86th CTS, on the move

***image1***The 86th Construction and Training Squadron’s Transportation Flight is always on the move.

This flight, working on the 86th CTS compound on Ramstein, ensures vital equipment and materials arrive on location, and on time.

The 86th CTS completes about 36 projects each fiscal year. And, that takes careful planning and preparation to ensure vehicles, equipment and supplies arrive at the job sites on time. Any delays could cause a work stoppage and postpone the scheduled completion date. 

The flight’s vehicle operations section is manned with one vehicle operations manager, one vehicle dispatcher and 10 local national vehicle operators. This year, these drivers  transported 800,000 tons of cargo across 350,000 kilometers of roadway through 14 European countries without one accident. 

“Our drivers must ensure the materials and equipment arrive at the job site in time for the team to complete the project on schedule, and then move on to the next location where we again must have the materials in place on time,” said Jürgen Winter, 86th CTS Vehicle Operations Flight chief.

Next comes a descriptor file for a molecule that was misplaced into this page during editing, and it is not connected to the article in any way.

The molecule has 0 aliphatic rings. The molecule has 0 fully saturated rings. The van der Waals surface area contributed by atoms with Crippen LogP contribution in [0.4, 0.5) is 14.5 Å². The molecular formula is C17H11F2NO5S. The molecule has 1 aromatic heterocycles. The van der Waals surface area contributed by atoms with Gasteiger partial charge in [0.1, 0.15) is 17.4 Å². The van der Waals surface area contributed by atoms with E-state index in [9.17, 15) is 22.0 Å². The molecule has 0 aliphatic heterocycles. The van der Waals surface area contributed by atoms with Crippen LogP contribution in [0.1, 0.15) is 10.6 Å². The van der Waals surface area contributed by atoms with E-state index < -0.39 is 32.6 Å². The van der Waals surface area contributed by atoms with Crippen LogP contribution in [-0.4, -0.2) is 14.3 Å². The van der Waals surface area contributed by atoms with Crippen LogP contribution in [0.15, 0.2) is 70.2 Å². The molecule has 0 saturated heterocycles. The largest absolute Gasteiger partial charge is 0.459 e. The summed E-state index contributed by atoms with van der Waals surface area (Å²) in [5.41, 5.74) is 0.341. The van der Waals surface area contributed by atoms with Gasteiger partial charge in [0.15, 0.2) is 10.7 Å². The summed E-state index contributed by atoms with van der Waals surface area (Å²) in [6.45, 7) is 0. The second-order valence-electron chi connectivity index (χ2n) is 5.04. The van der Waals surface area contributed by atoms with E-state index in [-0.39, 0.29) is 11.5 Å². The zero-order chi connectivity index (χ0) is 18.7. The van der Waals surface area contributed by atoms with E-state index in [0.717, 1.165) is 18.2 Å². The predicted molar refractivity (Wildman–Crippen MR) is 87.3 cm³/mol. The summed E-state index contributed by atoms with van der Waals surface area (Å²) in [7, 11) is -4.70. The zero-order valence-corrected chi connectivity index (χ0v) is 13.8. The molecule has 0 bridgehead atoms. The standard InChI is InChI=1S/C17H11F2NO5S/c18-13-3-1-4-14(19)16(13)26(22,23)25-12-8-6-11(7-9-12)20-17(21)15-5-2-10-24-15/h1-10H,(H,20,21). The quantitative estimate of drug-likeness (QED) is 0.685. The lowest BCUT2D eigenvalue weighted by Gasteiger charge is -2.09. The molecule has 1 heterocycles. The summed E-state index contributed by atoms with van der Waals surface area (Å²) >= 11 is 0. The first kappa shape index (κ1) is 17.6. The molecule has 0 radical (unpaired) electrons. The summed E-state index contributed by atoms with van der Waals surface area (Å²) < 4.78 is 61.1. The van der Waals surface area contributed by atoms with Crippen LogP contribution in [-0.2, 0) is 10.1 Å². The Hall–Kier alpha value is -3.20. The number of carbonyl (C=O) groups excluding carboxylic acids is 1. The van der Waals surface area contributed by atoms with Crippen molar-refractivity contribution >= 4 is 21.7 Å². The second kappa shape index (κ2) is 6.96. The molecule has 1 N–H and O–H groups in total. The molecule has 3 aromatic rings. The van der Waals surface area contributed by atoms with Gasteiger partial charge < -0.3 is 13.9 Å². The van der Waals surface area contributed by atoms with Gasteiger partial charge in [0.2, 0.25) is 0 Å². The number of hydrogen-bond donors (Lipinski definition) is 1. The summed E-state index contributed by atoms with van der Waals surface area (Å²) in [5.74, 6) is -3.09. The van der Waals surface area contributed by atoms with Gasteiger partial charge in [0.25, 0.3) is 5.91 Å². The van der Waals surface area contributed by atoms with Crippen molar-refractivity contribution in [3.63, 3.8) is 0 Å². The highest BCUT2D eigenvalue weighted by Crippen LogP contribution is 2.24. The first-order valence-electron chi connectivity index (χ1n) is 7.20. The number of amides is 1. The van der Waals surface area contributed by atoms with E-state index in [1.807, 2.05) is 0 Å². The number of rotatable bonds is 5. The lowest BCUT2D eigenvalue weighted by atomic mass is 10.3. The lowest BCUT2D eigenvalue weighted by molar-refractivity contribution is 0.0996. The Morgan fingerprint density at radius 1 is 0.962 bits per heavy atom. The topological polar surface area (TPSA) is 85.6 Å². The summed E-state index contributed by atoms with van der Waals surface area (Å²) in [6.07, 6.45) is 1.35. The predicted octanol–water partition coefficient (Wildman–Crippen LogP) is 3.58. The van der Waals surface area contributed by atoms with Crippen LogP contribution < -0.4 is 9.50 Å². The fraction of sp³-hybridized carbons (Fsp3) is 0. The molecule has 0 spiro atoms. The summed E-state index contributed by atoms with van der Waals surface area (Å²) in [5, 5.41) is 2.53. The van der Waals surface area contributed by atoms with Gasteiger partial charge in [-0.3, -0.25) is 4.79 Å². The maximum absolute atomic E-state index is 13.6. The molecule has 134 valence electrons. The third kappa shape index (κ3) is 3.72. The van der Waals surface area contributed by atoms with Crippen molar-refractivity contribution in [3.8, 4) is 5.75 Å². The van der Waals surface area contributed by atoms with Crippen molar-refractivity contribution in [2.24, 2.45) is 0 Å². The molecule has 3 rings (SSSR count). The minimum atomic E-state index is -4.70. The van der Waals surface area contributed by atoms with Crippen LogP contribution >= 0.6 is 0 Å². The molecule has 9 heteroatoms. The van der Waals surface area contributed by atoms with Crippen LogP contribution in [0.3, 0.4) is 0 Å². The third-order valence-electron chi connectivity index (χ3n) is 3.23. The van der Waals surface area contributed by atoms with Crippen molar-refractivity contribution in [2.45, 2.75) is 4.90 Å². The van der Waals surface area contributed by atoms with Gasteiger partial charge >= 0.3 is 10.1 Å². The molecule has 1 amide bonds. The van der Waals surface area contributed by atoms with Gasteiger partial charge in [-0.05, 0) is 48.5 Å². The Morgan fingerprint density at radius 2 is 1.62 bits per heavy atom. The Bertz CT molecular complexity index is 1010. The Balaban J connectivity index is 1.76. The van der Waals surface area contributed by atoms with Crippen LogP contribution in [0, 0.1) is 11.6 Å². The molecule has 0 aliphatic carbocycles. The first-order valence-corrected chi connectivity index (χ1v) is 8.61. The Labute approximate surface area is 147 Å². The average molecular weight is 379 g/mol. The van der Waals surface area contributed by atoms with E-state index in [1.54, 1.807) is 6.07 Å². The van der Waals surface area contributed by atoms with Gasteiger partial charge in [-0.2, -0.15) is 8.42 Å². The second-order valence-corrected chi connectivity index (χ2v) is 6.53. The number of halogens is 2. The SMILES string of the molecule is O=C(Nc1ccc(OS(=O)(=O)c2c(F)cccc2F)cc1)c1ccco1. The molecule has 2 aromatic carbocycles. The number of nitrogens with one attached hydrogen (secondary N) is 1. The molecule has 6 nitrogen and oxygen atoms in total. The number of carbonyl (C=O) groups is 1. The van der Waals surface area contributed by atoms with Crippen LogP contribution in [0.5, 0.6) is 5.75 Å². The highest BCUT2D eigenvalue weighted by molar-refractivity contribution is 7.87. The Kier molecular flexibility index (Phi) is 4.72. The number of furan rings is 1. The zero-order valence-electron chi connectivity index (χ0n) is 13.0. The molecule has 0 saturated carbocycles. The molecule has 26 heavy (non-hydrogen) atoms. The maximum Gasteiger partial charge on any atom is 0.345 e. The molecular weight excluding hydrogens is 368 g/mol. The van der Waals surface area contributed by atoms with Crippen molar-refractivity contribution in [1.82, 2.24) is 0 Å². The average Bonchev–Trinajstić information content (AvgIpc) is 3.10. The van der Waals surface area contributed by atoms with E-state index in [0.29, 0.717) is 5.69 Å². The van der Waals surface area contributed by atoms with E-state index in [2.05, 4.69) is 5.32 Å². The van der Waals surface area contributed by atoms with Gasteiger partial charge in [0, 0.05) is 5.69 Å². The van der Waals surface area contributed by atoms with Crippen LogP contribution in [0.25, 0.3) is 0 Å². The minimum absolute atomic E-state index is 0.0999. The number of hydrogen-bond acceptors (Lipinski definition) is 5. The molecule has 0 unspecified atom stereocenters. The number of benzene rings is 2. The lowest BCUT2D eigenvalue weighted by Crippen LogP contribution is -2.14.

***image2***The flight also transports mobile aircraft arresting systems, providing protection for F-16 Falcons and pilots during air shows, exercises and missions.

The vehicle operators have transported the arresting systems to Bulgaria, Italy, England and Iceland, just to name a few locations.

“Country clearances, hazardous goods declarations and oversize load clearances all need to be prepared in advance,” said Rosi Dellmuth, the flight’s lead transportation assistant. 

Coordination with the base Traffic Management Office, the Army Transportation Movement Control agency and foreign embassies is required to complete the paperwork.

Due to the squadron’s unique capabilities, they are equipped with their own vehicle maintenance section. Seventeen local national civilians and two military personnel are responsible for maintaining a fleet of 234 vehicles.

“Having our own mechanics allows us to send them to job sites around Europe and downrange on short notice, saving thousand of dollars in contract maintenance costs and excessive vehicle down-time,” said Master Sgt. Darin Hinners, the flight superintendent. The mechanics have also been able to keep a 1964 street paint marking truck in service by manufacturing parts in their machine shop; replacement parts are no longer available.

It’s all about getting the cargo to the right place at the right time.  (Courtesy of the 86th Construction and Training Squadron)